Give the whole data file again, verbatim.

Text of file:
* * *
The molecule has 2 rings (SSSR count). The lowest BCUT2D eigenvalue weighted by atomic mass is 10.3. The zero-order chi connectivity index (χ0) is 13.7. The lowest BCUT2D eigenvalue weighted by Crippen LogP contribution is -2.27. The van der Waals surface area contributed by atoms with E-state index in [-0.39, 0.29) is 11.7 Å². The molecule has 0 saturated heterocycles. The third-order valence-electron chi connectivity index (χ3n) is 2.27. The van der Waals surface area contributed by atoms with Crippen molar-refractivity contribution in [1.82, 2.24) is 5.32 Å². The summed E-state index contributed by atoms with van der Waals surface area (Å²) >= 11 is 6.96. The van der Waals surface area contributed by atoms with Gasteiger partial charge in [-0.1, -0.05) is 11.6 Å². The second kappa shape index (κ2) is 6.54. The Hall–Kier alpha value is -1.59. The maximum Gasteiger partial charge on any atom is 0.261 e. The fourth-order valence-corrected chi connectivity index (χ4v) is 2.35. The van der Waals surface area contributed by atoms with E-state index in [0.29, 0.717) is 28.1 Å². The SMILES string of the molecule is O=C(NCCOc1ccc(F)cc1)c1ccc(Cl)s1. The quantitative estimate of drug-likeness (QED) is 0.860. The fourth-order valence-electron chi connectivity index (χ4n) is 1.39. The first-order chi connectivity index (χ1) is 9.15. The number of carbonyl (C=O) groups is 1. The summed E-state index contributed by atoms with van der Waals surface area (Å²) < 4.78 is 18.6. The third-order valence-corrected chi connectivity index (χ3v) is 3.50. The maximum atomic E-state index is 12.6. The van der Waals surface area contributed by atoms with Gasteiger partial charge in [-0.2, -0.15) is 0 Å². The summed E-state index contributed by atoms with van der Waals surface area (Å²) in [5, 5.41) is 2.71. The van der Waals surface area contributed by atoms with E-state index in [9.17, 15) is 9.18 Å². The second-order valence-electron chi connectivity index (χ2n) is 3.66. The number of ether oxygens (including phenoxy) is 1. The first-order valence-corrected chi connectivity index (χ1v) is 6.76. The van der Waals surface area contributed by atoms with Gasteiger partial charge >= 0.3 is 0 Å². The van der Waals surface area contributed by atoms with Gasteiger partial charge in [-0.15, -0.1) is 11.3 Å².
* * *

The molecule has 2 rings (SSSR count). The lowest BCUT2D eigenvalue weighted by atomic mass is 10.3. The zero-order chi connectivity index (χ0) is 13.7. The lowest BCUT2D eigenvalue weighted by Crippen LogP contribution is -2.27. The van der Waals surface area contributed by atoms with E-state index in [-0.39, 0.29) is 11.7 Å². The molecule has 0 saturated heterocycles. The third-order valence-electron chi connectivity index (χ3n) is 2.27. The van der Waals surface area contributed by atoms with Crippen molar-refractivity contribution in [1.82, 2.24) is 5.32 Å². The summed E-state index contributed by atoms with van der Waals surface area (Å²) >= 11 is 6.96. The van der Waals surface area contributed by atoms with Gasteiger partial charge in [-0.1, -0.05) is 11.6 Å². The second kappa shape index (κ2) is 6.54. The Hall–Kier alpha value is -1.59. The maximum Gasteiger partial charge on any atom is 0.261 e. The fourth-order valence-corrected chi connectivity index (χ4v) is 2.35. The van der Waals surface area contributed by atoms with E-state index in [0.29, 0.717) is 28.1 Å². The SMILES string of the molecule is O=C(NCCOc1ccc(F)cc1)c1ccc(Cl)s1. The quantitative estimate of drug-likeness (QED) is 0.860. The fourth-order valence-electron chi connectivity index (χ4n) is 1.39. The first-order chi connectivity index (χ1) is 9.15. The number of carbonyl (C=O) groups is 1. The summed E-state index contributed by atoms with van der Waals surface area (Å²) < 4.78 is 18.6. The third-order valence-corrected chi connectivity index (χ3v) is 3.50. The maximum atomic E-state index is 12.6. The van der Waals surface area contributed by atoms with Gasteiger partial charge in [-0.2, -0.15) is 0 Å². The summed E-state index contributed by atoms with van der Waals surface area (Å²) in [5, 5.41) is 2.71. The van der Waals surface area contributed by atoms with E-state index in [9.17, 15) is 9.18 Å². The second-order valence-electron chi connectivity index (χ2n) is 3.66. The number of ether oxygens (including phenoxy) is 1. The first-order valence-corrected chi connectivity index (χ1v) is 6.76. The van der Waals surface area contributed by atoms with Gasteiger partial charge >= 0.3 is 0 Å². The van der Waals surface area contributed by atoms with Gasteiger partial charge in [-0.15, -0.1) is 11.3 Å².